Diving with sharks can be potentially dangerous. Do NOT closely interact with sharks, touch them, feed them unless you are very experienced and know exactly how to interpret their body language. While it might look easy and harmless to interact with sharks the way we do, we do NOT encourage this type of underwater activity. (Felix Leander)
When you’re under water and you see the thing you were taught your whole life to fear, and it doesn’t want to hurt you, and it is the most beautiful thing you’ve ever seen; your whole world changes.(Rob Stewart, Sharkwater)
Swimming with sharks is one of the most exciting things I have ever done. It is like going into another world, and that’s what people seem to forget most of the time. Because, whenever we enter the ocean, we are guests in another unfamiliar world – not in ours; and we need to show the necessary respect.
It is a rare privilege to encounter a shark while diving and it is not easy to give advice on what to do if one comes face to face with one. It all depends on the situation and the location. Different sharks react differently. In most cases you will find that sharks are inquisitive but not aggressive. They want to know who we are and might circle us several times in order to find out. Sharks are rarely the aggressor, they react to situations rather than cause them. There are, however, some points of common sense, about what to do when you suddenly face a shark in the ocean:
Most importantly: Stay calm! This sounds crazy but you won’t be able to out-swim a shark anyway. Fleeing objects may look like prey to a shark and it might therefore come after you. A shark can swim a lot faster than a person and swimming away hectically is a waste of energy.
While swimming in the ocean it makes good sense to always wear goggles and a snorkel, so that you can look down into the water below.
Take a vertical position, feet down and always keep an eye on the shark. Never loose eye contact with the shark!
Don’t try to touch the animal if it comes close unless it is an aggressive move on the sharks part. Stay where you are and don’t move! Don’t splash with your hands or feet, because that will attract more sharks. Make sure the shark has enough room to maneuver on the sides and below you. That way he will not panic and can get away easy.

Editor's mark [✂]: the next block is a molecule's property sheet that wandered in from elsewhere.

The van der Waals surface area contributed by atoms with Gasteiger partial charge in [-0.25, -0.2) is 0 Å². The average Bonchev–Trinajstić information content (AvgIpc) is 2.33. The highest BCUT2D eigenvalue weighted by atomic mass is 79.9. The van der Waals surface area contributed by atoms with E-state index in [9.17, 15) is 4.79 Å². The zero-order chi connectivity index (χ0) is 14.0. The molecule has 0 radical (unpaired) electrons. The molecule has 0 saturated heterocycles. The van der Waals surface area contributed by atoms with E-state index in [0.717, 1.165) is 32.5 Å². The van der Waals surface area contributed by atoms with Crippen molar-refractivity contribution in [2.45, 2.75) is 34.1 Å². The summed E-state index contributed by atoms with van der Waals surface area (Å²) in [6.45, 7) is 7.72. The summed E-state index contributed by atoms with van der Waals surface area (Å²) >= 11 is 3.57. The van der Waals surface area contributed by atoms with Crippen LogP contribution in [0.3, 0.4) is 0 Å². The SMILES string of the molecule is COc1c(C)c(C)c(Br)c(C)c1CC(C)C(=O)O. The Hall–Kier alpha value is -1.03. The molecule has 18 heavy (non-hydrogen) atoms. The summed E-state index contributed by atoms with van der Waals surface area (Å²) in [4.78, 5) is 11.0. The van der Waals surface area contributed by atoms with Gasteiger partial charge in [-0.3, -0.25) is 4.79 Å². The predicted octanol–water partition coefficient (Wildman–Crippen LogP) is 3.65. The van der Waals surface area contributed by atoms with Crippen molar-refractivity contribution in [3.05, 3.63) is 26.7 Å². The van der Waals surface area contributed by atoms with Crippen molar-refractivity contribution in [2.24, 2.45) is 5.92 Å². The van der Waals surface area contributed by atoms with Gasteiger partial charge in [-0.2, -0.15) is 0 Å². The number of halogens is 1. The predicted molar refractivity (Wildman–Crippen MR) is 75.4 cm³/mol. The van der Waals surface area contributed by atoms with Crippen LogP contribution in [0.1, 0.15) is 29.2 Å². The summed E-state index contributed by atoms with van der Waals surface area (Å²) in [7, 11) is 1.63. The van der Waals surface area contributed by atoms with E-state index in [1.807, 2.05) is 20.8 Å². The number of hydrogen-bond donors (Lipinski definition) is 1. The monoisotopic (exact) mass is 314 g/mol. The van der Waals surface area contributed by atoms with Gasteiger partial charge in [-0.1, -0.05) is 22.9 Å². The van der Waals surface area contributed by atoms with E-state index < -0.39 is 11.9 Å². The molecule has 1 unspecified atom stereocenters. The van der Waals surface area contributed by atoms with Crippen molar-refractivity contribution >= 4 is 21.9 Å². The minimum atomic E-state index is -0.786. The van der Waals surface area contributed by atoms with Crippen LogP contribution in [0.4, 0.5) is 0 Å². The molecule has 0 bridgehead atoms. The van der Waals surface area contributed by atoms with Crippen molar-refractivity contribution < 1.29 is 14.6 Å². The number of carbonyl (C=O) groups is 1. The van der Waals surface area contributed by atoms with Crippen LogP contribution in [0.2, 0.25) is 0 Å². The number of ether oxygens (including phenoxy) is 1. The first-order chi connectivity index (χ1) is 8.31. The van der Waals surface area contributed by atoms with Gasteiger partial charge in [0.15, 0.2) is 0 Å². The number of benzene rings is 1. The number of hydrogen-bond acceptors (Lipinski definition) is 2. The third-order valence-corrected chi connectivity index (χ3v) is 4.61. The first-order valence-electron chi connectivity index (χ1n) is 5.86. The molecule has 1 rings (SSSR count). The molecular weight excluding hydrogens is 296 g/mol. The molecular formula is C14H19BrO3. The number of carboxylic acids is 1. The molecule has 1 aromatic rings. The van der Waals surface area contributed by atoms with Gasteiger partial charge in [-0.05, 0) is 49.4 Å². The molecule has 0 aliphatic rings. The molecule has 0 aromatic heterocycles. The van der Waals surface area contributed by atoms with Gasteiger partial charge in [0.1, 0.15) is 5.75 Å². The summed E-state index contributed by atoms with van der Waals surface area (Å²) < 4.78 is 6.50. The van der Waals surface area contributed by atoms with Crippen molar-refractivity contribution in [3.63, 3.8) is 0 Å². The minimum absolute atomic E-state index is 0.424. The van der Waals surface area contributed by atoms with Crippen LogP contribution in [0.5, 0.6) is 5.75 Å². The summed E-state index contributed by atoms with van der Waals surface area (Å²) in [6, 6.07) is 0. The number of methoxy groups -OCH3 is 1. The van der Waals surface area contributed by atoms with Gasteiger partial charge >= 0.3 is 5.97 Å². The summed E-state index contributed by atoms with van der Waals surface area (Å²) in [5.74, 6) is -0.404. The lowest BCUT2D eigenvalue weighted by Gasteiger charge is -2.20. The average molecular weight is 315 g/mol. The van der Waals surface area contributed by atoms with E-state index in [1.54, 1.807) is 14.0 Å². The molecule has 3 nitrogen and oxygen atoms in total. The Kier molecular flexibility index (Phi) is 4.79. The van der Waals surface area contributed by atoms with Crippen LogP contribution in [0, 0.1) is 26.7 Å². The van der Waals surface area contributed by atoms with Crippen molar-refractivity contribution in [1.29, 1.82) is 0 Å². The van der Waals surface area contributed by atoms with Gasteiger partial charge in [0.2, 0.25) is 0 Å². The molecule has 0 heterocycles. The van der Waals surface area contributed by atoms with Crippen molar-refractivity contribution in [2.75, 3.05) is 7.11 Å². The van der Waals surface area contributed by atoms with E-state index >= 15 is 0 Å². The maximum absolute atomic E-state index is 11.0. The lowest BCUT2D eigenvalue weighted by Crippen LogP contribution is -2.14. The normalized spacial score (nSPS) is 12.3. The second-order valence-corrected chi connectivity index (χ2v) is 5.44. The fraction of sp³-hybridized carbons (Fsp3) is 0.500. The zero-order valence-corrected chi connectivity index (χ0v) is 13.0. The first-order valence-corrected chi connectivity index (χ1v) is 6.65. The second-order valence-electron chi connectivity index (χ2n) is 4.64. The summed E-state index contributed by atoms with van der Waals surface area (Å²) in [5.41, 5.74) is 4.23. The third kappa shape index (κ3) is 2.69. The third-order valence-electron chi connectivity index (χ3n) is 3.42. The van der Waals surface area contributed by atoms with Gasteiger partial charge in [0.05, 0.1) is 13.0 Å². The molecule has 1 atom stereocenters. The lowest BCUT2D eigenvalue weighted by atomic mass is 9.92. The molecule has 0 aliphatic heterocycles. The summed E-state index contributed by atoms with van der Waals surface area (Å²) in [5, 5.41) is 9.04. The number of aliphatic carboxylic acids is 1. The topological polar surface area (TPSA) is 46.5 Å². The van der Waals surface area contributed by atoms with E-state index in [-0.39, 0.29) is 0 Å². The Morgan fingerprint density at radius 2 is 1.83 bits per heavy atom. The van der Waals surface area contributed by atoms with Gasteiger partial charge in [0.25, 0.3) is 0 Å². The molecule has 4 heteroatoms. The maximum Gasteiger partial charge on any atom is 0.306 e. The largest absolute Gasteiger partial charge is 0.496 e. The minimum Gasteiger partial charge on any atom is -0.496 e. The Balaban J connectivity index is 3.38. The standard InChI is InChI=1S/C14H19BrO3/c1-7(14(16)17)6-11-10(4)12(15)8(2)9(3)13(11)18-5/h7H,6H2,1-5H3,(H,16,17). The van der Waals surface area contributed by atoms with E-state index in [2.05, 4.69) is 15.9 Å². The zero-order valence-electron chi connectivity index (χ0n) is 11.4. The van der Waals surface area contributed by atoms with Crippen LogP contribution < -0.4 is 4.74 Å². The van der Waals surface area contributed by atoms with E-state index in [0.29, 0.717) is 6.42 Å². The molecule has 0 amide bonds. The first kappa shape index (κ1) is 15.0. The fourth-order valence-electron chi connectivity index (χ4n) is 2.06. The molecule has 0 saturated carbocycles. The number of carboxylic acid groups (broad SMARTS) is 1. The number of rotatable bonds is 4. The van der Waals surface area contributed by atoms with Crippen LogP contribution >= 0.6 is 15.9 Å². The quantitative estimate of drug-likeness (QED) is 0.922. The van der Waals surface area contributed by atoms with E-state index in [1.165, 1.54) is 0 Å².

Never swim in the ocean early in the morning or late in the afternoon, not in murky water or near the mouth of a river. That’s where sharks often hunt for smaller fish.
Sometimes a shark might circle you to check you out; or swim straight at you and turn shortly before he reaches you. Always turn with the shark and keep EYE-contact. Never lose EYE- contac he will notice that you are looking at him and in 99.9% of all cases he will eventually swim away. Sharks are predators, they cannot afford to get injured. They are probably just as scared of us as we are of them. Low frequency sounds like splashing or hectic movements will attract sharks. The distress movements of a dying fish are one of the most interesting sounds to a shark. If you are spear-fishing, and see a shark approaching, drop the fish, because the shark might bite you to get it. He really wants the fish, not you.
In some cases, swimming slowly straight at the shark, that will keep him at a distance and in the unlikely event that he attacks you, don’t hit him on the nose – that’s dangerously close to his mouth. Instead, try to grab his gill slits; then there is a better chance that he’ll let go.
If you talk to the animals they will talk to you and you will know each other. If you do not talk to them you will not know them and what you don’t know you will fear. What we fear we want to destroy. (Salish Indian Chief Dan George